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Splendour of the Seas
Port of Call: Malaga Spain
Carriage Tour of Malaga
May 3, 2000
Lois & Kjell Evensen
Background Image: Flowers at the Port
of Malaga, Spain - May 3, 2000
The old saying "a picture is worth a thousand words" is so
very true. This is an image
intensive report. If all the photos don't load the first
time, please click reload or refresh on your browser.
We were blessed with another beautiful, sunny day for our
visit to the Port of Malaga, Spain:
the temperature was 60 to 65 degrees Fahrenheit with a gentle
breeze. My husband
and I had been here the previous year on the same date.
That time we had walked into the city
and had climbed a mountain to the castle at the top. This
time we decided to do something different
so we talked with the very polite carriage driver on the dockside.
In mostly English he offered a
45 minute tour of the the city for $40 for both of us.
That sounded perfect to us so we boarded
his carriage. This photo review is largely shot from the
vantage point of the back passenger
seat of the carriage as we passed our digital camera back and
forth. Images shot to the
left are taken by my husband, Kjell; I was responsible
for images to the right. :-)
As our one horse power vehicle pulled away from our 57,000
horsepower floating home we began capturing images of Malaga.
Malaga is a lovely contrast of old and new buildings.
The port serves a variety of ships...
I moved to the empty seat opposite ours so we could take
classic tourist photos...
...of each other.
Then I moved back next to my husband and we continued taking
photos of the scenery.
old and new...
... side by side.
As our carriage took us on,
the driver sometimes leaned back to give information over
the roar of the traffic. "The Cathedral is down that street."
And, sure enough, we caught glimpse of it.
As much fun as this carriage ride was, it was different from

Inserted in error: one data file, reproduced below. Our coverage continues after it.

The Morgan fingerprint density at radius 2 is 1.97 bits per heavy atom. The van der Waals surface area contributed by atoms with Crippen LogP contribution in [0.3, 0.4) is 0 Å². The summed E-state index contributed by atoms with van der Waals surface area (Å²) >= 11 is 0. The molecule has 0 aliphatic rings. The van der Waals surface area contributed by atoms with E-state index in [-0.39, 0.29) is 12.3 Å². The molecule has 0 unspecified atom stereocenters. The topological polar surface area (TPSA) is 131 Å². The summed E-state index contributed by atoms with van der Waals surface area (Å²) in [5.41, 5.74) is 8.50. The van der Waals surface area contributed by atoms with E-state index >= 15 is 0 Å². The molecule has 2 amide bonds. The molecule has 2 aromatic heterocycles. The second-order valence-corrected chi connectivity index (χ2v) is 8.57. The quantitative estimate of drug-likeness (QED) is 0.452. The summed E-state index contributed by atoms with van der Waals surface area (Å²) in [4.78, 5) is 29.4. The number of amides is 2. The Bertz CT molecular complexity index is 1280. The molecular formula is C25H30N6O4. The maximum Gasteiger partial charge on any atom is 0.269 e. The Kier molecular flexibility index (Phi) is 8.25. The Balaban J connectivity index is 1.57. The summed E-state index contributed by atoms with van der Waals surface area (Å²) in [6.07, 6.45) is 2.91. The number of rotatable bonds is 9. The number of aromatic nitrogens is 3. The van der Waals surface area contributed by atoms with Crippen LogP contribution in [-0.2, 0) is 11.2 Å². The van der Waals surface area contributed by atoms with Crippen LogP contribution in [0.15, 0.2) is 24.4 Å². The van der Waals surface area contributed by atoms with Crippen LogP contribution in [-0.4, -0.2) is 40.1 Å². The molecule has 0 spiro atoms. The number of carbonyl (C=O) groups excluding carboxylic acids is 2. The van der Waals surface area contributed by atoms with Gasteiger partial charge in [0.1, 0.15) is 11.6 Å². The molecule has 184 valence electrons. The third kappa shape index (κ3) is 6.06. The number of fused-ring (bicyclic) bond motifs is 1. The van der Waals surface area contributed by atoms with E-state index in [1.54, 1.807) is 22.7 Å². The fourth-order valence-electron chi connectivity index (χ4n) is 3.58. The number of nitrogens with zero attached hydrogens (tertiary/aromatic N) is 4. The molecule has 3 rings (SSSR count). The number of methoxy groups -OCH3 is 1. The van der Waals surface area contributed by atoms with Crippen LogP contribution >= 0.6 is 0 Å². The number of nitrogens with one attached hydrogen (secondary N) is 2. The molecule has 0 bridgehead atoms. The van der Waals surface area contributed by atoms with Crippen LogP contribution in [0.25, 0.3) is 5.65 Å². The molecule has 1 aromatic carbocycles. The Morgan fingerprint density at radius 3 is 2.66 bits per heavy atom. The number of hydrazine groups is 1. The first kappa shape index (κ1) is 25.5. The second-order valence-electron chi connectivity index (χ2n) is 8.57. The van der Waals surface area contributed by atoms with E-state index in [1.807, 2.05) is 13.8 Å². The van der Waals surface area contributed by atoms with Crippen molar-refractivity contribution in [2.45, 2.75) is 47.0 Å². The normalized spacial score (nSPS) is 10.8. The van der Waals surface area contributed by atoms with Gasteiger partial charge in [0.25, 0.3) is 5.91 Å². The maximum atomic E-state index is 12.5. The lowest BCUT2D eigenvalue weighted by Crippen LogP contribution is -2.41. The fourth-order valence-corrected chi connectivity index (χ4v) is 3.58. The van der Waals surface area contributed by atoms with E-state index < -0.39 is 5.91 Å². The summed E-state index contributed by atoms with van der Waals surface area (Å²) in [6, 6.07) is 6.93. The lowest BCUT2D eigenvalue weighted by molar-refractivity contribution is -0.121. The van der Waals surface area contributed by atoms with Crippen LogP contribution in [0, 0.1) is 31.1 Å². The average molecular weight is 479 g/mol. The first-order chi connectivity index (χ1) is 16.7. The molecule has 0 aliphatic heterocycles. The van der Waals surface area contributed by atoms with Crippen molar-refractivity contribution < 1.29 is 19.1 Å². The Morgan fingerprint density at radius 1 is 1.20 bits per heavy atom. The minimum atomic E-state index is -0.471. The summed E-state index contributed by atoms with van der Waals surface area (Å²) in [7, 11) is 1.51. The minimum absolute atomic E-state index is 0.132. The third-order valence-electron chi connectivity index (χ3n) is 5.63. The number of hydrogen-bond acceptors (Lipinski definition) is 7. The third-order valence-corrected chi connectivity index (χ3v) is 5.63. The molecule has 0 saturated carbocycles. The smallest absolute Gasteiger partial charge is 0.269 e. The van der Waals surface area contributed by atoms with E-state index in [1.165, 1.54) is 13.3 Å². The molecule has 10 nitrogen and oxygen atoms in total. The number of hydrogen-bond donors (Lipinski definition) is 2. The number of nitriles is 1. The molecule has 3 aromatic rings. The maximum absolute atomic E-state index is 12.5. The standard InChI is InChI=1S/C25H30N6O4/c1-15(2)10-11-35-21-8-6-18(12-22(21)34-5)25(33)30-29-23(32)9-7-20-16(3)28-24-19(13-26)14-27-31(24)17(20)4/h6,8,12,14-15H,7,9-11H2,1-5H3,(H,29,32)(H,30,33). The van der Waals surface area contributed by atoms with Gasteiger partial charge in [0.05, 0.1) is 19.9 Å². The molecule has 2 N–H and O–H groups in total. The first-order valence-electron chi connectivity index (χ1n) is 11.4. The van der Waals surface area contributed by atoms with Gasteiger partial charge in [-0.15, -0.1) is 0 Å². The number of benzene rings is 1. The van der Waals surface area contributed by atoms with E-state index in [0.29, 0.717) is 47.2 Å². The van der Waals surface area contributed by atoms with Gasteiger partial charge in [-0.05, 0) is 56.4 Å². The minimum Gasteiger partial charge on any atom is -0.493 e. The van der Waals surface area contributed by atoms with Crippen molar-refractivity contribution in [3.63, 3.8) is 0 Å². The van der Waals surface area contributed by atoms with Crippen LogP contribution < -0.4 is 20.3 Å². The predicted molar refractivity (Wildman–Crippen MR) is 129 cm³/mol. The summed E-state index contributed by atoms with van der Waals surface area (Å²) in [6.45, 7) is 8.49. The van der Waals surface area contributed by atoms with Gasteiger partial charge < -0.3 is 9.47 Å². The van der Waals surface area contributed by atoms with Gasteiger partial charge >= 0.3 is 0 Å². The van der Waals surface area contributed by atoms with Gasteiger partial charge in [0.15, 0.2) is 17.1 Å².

our usual walking tours where
we could take all the time we wanted to frame and focus while
standing reasonably still.
These horse-on-the-trot photos presented a photographic challenge
in very different images than those we usually capture and we
loved every minute of it.
This is a tourist information center.
Although blurred because of the movement of our carriage,
this is one of my favorite photos
of the entire trip ashore. What you see here is a base
of one tree, with roots reaching
for the earth from high in the air. At some time long
ago, a protective wall and fence were
constructed covering part of the sidewalk. Then, as a
newer root developed from a limb
above and grew to the earth, a new area of the sidewalk was
removed and a smaller fence
constructed for protection. This can be seen in the lower
right corner of the photo.
As fast as we could click the camera we were getting fantastic
views of the architecture
of this beautiful city. This and the following are views
of the Parliament Building.
Then the park we had photographed...
...and the castle wall we had climbed last year came into
We snapped a quick photo as we passed and made plans
visit the park again on foot at the end of our carriage ride.
Our carriage moved on down the main street of Malaga into